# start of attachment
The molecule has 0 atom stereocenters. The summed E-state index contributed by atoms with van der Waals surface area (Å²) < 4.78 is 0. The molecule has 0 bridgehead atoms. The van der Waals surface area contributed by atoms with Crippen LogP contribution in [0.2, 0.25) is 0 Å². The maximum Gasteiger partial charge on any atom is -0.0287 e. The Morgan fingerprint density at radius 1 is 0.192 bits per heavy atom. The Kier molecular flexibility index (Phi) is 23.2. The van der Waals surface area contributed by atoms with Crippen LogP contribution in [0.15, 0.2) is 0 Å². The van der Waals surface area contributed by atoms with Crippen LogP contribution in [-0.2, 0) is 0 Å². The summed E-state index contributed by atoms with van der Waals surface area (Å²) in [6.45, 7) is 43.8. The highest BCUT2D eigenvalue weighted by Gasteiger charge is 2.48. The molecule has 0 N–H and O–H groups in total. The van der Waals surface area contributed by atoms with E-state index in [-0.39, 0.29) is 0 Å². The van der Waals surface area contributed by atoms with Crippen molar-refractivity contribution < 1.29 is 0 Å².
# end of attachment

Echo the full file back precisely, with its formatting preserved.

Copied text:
The molecule has 0 atom stereocenters. The summed E-state index contributed by atoms with van der Waals surface area (Å²) < 4.78 is 0. The molecule has 0 bridgehead atoms. The van der Waals surface area contributed by atoms with Crippen LogP contribution in [0.2, 0.25) is 0 Å². The maximum Gasteiger partial charge on any atom is -0.0287 e. The Morgan fingerprint density at radius 1 is 0.192 bits per heavy atom. The Kier molecular flexibility index (Phi) is 23.2. The van der Waals surface area contributed by atoms with Crippen LogP contribution in [0.15, 0.2) is 0 Å². The van der Waals surface area contributed by atoms with Crippen LogP contribution in [-0.2, 0) is 0 Å². The summed E-state index contributed by atoms with van der Waals surface area (Å²) in [6.45, 7) is 43.8. The highest BCUT2D eigenvalue weighted by Gasteiger charge is 2.48. The molecule has 0 N–H and O–H groups in total. The van der Waals surface area contributed by atoms with E-state index in [-0.39, 0.29) is 0 Å². The van der Waals surface area contributed by atoms with Crippen molar-refractivity contribution < 1.29 is 0 Å².